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U.S. Texas state reports two more confirmed cases of West Nile virus   2012-08-24 13:52:00

The U.S. state of Texas on Thursday reported two more confirmed cases of the West Nile virus, bringing the total number of such cases to 641 so far this year.

According to the reports on the website of local English daily The Houston Chronicle, Sugarland, a city to the southwest of Houston, confirmed its first case of the virus, but no details were immediately available.

The city also said on its website that it has recently increased spraying for mosquitoes and is working with the Texas Department of State Health Services to trap and test mosquitos for the virus.

In another development related to the virus, an old man, who lived in the Wharton county, has died from the virus, and this is the first confirmed case of the virus in the county, which is also located southwest of Houston.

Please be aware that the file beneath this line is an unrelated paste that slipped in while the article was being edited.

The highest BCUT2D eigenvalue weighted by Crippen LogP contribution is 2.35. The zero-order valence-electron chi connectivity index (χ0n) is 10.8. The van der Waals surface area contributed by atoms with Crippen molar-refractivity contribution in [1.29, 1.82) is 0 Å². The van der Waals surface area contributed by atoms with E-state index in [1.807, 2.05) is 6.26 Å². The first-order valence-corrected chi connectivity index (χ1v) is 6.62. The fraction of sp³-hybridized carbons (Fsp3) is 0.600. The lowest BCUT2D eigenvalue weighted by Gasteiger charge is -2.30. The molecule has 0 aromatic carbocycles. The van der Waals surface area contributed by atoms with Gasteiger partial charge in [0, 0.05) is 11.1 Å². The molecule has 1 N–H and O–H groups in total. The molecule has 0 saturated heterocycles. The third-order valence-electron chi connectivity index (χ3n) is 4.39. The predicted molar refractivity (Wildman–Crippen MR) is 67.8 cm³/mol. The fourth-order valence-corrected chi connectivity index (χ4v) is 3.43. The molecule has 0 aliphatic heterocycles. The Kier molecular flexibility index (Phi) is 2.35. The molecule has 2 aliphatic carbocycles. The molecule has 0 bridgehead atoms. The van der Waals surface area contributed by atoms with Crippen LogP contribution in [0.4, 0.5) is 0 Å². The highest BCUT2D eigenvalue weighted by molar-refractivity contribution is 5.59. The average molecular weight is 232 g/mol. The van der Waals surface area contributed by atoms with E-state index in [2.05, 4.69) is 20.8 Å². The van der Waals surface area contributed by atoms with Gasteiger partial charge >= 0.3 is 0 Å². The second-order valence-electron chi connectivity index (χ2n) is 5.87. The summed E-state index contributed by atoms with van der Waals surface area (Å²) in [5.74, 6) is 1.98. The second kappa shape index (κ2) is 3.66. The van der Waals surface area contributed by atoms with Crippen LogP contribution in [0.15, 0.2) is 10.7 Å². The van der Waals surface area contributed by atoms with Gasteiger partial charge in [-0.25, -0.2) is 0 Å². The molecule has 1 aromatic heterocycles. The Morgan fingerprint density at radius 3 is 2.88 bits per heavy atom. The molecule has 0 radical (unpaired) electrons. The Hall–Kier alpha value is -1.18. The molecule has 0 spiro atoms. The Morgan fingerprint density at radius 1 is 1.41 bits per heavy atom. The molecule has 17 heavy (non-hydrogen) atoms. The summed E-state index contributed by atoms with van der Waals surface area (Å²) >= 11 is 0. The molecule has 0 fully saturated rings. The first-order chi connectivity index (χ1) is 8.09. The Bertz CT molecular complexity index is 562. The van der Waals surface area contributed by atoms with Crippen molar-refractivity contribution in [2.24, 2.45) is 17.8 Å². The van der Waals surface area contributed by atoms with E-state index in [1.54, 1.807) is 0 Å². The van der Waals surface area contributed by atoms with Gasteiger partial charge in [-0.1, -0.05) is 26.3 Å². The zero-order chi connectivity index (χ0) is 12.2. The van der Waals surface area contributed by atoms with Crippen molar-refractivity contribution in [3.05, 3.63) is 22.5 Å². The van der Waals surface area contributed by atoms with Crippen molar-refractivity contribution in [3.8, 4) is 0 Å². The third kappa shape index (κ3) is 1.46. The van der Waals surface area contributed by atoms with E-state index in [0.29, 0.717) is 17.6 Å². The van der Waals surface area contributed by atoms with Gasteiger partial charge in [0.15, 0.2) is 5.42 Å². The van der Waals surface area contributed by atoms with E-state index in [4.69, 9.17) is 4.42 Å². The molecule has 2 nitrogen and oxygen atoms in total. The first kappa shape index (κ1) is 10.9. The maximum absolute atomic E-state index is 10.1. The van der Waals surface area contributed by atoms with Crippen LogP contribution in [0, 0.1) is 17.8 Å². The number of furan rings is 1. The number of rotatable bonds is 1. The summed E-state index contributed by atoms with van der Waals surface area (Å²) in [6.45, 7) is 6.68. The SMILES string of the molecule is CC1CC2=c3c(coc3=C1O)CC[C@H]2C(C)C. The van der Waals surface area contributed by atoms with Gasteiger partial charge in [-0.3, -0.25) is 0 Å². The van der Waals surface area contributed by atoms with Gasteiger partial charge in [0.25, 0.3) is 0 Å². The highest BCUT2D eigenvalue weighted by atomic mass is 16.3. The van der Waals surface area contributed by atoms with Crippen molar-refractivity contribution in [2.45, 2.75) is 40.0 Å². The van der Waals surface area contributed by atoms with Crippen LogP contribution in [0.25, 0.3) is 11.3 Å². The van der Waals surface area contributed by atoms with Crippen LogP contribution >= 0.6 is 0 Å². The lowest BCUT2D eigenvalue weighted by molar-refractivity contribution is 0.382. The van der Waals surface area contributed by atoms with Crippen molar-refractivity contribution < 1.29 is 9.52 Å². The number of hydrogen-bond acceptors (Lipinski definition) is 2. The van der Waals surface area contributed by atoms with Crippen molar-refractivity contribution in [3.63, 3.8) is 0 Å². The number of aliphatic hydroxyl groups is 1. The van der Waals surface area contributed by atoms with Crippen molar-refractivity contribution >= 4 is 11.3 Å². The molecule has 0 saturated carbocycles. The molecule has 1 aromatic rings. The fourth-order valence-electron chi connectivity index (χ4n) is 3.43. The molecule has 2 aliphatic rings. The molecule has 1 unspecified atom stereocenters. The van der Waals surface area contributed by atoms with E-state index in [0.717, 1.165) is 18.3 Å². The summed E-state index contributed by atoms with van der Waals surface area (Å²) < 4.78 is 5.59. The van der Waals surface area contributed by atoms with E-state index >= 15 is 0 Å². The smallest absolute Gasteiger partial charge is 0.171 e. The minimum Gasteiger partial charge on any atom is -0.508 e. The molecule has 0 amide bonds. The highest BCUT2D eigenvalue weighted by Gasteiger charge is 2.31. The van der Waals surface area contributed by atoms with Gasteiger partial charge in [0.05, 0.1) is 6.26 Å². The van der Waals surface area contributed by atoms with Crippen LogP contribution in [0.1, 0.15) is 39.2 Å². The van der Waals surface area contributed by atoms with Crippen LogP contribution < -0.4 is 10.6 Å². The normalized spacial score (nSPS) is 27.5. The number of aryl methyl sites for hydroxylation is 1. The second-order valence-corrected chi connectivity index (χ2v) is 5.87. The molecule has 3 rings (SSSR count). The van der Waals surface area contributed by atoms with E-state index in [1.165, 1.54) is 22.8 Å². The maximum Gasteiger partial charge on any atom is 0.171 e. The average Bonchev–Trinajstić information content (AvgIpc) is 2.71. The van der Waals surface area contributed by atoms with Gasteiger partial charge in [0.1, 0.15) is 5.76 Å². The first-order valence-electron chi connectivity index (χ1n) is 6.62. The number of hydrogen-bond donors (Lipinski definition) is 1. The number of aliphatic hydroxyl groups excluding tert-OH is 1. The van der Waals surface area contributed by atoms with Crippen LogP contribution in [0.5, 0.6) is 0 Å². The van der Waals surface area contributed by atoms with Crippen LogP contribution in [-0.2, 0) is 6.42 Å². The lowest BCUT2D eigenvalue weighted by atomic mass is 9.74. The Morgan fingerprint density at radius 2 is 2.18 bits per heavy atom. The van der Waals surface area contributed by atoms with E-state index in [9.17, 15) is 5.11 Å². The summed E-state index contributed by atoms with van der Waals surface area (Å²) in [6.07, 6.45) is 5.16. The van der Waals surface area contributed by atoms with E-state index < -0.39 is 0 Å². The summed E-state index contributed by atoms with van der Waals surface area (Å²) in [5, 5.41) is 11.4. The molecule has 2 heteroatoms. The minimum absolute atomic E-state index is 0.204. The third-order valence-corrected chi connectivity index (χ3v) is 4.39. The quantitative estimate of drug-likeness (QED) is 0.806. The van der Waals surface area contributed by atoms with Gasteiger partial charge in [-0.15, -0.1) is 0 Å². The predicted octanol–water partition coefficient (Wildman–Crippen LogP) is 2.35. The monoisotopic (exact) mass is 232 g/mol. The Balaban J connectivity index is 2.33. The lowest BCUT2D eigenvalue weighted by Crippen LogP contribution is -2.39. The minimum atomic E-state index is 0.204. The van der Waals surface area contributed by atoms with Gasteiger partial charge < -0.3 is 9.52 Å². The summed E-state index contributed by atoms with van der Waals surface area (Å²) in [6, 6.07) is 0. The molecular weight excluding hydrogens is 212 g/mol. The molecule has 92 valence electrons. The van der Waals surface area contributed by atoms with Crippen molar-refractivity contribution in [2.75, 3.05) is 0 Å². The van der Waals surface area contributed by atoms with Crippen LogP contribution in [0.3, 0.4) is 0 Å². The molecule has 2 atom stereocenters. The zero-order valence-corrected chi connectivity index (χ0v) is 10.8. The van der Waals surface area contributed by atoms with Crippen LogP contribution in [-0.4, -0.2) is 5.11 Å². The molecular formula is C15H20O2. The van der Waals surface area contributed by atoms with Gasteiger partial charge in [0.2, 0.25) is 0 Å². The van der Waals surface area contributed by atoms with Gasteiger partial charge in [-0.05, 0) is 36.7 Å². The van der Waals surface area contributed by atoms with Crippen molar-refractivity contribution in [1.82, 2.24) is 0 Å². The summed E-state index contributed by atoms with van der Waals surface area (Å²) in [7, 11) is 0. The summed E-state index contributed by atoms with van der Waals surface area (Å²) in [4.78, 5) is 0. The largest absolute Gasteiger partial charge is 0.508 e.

Officials from Wharton County only confirmed the death of the man, but did not say when the man died from the virus, which was first discovered in Uganda in 1937.

Texas is in the midst of its largest outbreak of the West Nile virus, which has already killed 24 people in the lone star state.

The West Nile virus was first discovered in the U.S. in 1999, and more than 30,000 people in the country have since then been infected by the virus.

The West Nile virus is a mosquito-borne illness that can lead to serious neurological disease in some cases, and its symptoms include sudden onset of fever, headache, nausea, dizziness and muscle weakness.

Commonly seen in temperate and tropical regions, the West Nile virus mainly infects birds, but is also known to infect human bodies mainly through mosquito biting. Scientists say about 80 percent of infections are symptomless.

The World Health Organization said that treatment of this virus often involves hospitalization, intravenous fluids, respiratory support and prevention of secondary infections.


source : Xinhua     editor:: Rose
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